ICD-10 Diagnosis Code L63.8

Other alopecia areata

Diagnosis Code L63.8

ICD-10: L63.8
Short Description: Other alopecia areata
Long Description: Other alopecia areata
This is the 2018 version of the ICD-10-CM diagnosis code L63.8

Valid for Submission
The code L63.8 is valid for submission for HIPAA-covered transactions.

Code Classification
  • Diseases of the skin and subcutaneous tissue (L00–L99)
    • Disorders of skin appendages (L60-L75)
      • Alopecia areata (L63)

Information for Medical Professionals

Diagnostic Related Groups
The diagnosis code L63.8 is grouped in the following Diagnostic Related Group(s) (MS-DRG V34.0)

  • 606 - MINOR SKIN DISORDERS WITH MCC
  • 607 - MINOR SKIN DISORDERS WITHOUT MCC

Convert to ICD-9 Additional informationCallout TooltipGeneral Equivalence Map
The ICD-10 and ICD-9 GEMs are used to facilitate linking between the diagnosis codes in ICD-9-CM and the new ICD-10-CM code set. The GEMs are the raw material from which providers, health information vendors and payers can derive specific applied mappings to meet their needs.

Synonyms
  • Alopecia areata
  • Alopecia areata
  • Alopecia areata
  • Alopecia areata
  • Alopecia areata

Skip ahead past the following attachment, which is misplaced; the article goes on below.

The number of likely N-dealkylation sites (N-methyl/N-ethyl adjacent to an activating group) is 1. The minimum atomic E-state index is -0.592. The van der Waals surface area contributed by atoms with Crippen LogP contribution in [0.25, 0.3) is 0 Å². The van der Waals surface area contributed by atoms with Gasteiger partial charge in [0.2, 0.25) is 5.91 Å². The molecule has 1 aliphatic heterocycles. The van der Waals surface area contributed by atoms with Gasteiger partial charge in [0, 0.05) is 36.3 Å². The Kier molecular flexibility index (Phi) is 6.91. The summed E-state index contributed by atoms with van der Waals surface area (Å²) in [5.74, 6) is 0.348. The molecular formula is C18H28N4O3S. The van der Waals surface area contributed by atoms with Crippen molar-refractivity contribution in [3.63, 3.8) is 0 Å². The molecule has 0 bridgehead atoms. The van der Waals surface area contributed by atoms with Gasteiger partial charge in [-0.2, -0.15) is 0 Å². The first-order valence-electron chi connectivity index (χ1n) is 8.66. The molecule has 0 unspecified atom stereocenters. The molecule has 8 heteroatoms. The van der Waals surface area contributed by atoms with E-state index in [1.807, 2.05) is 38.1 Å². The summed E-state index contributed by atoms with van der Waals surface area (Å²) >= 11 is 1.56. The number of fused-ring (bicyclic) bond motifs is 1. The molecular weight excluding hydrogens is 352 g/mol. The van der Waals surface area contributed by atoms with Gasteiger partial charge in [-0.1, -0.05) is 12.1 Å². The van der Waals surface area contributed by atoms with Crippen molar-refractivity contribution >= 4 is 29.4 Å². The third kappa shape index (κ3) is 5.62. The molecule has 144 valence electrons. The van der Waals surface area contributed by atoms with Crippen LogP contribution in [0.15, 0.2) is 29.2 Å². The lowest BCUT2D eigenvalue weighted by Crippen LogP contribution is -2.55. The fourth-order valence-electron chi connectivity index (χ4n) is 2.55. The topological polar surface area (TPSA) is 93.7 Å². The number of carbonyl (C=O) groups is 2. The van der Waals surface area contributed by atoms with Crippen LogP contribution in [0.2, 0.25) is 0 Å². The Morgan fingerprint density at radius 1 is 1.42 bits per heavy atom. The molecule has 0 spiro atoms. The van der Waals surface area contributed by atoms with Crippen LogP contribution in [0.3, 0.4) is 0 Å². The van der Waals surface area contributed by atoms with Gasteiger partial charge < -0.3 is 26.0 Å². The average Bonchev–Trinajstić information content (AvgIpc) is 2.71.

• Alopecia areata
  • Alopecia areata
  • Alopecia localis
  • Circumscribed alopecia areata of beard area
  • Circumscribed alopecia areata of eyelashes/eyebrows
  • Circumscribed alopecia areata of limbs
  • Circumscribed alopecia areata of scalp
  • Circumscribed alopecia areata of trunk
  • Concentric alopecia areata
  • Diffuse alopecia areata
  • Non-scarring alopecia
  • Non-scarring alopecia
  • Non-scarring alopecia
  • Non-scarring alopecia
  • Non-scarring alopecia
  • Non-scarring alopecia
  • Non-scarring alopecia
  • On examination - alopecia
  • On examination - patches of alopecia
  • Ophiasis

Information for Patients


Hair Loss

Also called: Alopecia

You lose up to 100 hairs from your scalp every day. That's normal, and in most people, those hairs grow back. But many men -- and some women -- lose hair as they grow older. You can also lose your hair if you have certain diseases, such as thyroid problems, diabetes, or lupus. If you take certain medicines or have chemotherapy for cancer, you may also lose your hair. Other causes are stress, a low protein diet, a family history, or poor nutrition.

Treatment for hair loss depends on the cause. In some cases, treating the underlying cause will correct the problem. Other treatments include medicines and hair restoration.

  • Alopecia areata (Medical Encyclopedia)
  • Coping with cancer -- hair loss (Medical Encyclopedia)
  • Female pattern baldness (Medical Encyclopedia)
  • Hair loss (Medical Encyclopedia)
  • Hair transplant (Medical Encyclopedia)
  • Male pattern baldness (Medical Encyclopedia)
  • Trichotillomania (Medical Encyclopedia)


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